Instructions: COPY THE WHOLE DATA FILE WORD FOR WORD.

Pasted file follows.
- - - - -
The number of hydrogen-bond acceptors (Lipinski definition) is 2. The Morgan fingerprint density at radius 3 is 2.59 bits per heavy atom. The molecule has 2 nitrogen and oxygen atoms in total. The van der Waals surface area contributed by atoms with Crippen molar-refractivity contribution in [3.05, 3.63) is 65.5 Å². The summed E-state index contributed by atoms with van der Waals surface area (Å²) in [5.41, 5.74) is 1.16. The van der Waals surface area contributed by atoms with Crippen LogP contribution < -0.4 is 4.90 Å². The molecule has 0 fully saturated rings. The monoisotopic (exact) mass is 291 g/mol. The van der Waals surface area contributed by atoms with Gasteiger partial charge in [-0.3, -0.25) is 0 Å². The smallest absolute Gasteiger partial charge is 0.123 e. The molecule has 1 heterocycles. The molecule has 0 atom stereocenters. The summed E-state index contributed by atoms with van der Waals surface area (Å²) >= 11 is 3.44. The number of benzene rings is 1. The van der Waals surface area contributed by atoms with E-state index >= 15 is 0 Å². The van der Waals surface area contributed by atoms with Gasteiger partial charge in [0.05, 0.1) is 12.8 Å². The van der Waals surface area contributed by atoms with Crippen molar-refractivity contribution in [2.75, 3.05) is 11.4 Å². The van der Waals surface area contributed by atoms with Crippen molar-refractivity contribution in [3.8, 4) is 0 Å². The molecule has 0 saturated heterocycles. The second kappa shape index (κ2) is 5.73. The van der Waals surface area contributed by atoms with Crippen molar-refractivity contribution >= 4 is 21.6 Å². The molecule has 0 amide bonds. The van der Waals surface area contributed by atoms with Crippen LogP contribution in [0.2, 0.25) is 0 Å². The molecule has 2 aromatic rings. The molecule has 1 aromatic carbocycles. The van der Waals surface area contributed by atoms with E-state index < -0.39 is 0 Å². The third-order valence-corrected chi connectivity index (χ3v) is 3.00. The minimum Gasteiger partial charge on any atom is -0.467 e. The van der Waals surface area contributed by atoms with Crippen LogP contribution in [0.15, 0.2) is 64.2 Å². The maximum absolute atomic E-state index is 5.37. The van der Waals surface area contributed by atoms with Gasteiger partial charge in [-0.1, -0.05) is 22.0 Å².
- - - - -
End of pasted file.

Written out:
The number of hydrogen-bond acceptors (Lipinski definition) is 2. The Morgan fingerprint density at radius 3 is 2.59 bits per heavy atom. The molecule has 2 nitrogen and oxygen atoms in total. The van der Waals surface area contributed by atoms with Crippen molar-refractivity contribution in [3.05, 3.63) is 65.5 Å². The summed E-state index contributed by atoms with van der Waals surface area (Å²) in [5.41, 5.74) is 1.16. The van der Waals surface area contributed by atoms with Crippen LogP contribution < -0.4 is 4.90 Å². The molecule has 0 fully saturated rings. The monoisotopic (exact) mass is 291 g/mol. The van der Waals surface area contributed by atoms with Gasteiger partial charge in [-0.3, -0.25) is 0 Å². The smallest absolute Gasteiger partial charge is 0.123 e. The molecule has 1 heterocycles. The molecule has 0 atom stereocenters. The summed E-state index contributed by atoms with van der Waals surface area (Å²) >= 11 is 3.44. The number of benzene rings is 1. The van der Waals surface area contributed by atoms with E-state index >= 15 is 0 Å². The van der Waals surface area contributed by atoms with Gasteiger partial charge in [0.05, 0.1) is 12.8 Å². The van der Waals surface area contributed by atoms with Crippen molar-refractivity contribution in [2.75, 3.05) is 11.4 Å². The van der Waals surface area contributed by atoms with Crippen molar-refractivity contribution in [3.8, 4) is 0 Å². The molecule has 0 saturated heterocycles. The second kappa shape index (κ2) is 5.73. The van der Waals surface area contributed by atoms with Crippen molar-refractivity contribution >= 4 is 21.6 Å². The molecule has 0 amide bonds. The van der Waals surface area contributed by atoms with Crippen LogP contribution in [0.2, 0.25) is 0 Å². The molecule has 2 aromatic rings. The molecule has 1 aromatic carbocycles. The van der Waals surface area contributed by atoms with E-state index < -0.39 is 0 Å². The third-order valence-corrected chi connectivity index (χ3v) is 3.00. The minimum Gasteiger partial charge on any atom is -0.467 e. The van der Waals surface area contributed by atoms with Crippen LogP contribution in [0.15, 0.2) is 64.2 Å². The maximum absolute atomic E-state index is 5.37. The van der Waals surface area contributed by atoms with Gasteiger partial charge in [-0.1, -0.05) is 22.0 Å².